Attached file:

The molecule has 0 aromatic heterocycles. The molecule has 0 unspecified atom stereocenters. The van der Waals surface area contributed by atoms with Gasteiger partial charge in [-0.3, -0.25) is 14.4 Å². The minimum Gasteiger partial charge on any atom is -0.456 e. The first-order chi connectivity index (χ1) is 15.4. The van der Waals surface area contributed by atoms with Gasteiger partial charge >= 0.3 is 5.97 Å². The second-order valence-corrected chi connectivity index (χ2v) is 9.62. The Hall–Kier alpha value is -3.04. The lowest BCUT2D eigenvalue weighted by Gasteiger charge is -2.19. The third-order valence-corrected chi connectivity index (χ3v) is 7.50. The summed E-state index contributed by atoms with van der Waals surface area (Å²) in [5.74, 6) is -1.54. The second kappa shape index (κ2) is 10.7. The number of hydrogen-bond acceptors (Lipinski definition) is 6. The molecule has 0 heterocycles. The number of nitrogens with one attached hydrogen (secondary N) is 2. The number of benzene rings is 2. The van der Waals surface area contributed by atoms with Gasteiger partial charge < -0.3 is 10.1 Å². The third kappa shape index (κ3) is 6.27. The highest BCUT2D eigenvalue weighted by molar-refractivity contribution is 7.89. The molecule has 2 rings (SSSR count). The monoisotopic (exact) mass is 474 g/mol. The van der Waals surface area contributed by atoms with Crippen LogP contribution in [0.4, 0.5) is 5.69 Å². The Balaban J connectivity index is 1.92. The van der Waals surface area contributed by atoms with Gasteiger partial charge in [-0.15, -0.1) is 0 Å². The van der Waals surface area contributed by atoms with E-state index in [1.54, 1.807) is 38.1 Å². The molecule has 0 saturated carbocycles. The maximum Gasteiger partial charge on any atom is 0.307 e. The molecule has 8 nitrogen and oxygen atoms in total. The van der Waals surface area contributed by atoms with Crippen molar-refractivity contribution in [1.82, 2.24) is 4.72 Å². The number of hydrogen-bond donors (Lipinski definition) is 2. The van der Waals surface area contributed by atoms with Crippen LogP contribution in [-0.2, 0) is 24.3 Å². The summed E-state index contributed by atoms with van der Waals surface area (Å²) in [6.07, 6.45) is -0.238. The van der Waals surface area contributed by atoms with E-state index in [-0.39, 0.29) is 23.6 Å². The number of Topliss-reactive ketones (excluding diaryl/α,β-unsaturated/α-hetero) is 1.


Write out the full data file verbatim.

The molecule has 0 aromatic heterocycles. The molecule has 0 unspecified atom stereocenters. The van der Waals surface area contributed by atoms with Gasteiger partial charge in [-0.3, -0.25) is 14.4 Å². The minimum Gasteiger partial charge on any atom is -0.456 e. The first-order chi connectivity index (χ1) is 15.4. The van der Waals surface area contributed by atoms with Gasteiger partial charge >= 0.3 is 5.97 Å². The second-order valence-corrected chi connectivity index (χ2v) is 9.62. The Hall–Kier alpha value is -3.04. The lowest BCUT2D eigenvalue weighted by Gasteiger charge is -2.19. The third-order valence-corrected chi connectivity index (χ3v) is 7.50. The summed E-state index contributed by atoms with van der Waals surface area (Å²) in [5.74, 6) is -1.54. The second kappa shape index (κ2) is 10.7. The number of hydrogen-bond acceptors (Lipinski definition) is 6. The molecule has 0 heterocycles. The number of nitrogens with one attached hydrogen (secondary N) is 2. The number of benzene rings is 2. The van der Waals surface area contributed by atoms with Gasteiger partial charge < -0.3 is 10.1 Å². The third kappa shape index (κ3) is 6.27. The highest BCUT2D eigenvalue weighted by molar-refractivity contribution is 7.89. The molecule has 2 rings (SSSR count). The monoisotopic (exact) mass is 474 g/mol. The van der Waals surface area contributed by atoms with Crippen LogP contribution in [0.4, 0.5) is 5.69 Å². The Balaban J connectivity index is 1.92. The van der Waals surface area contributed by atoms with Gasteiger partial charge in [-0.15, -0.1) is 0 Å². The van der Waals surface area contributed by atoms with E-state index in [1.54, 1.807) is 38.1 Å². The molecule has 0 saturated carbocycles. The maximum Gasteiger partial charge on any atom is 0.307 e. The molecule has 8 nitrogen and oxygen atoms in total. The van der Waals surface area contributed by atoms with Crippen molar-refractivity contribution in [1.82, 2.24) is 4.72 Å². The number of hydrogen-bond donors (Lipinski definition) is 2. The van der Waals surface area contributed by atoms with Crippen LogP contribution in [-0.2, 0) is 24.3 Å². The summed E-state index contributed by atoms with van der Waals surface area (Å²) in [6.07, 6.45) is -0.238. The van der Waals surface area contributed by atoms with E-state index in [-0.39, 0.29) is 23.6 Å². The number of Topliss-reactive ketones (excluding diaryl/α,β-unsaturated/α-hetero) is 1.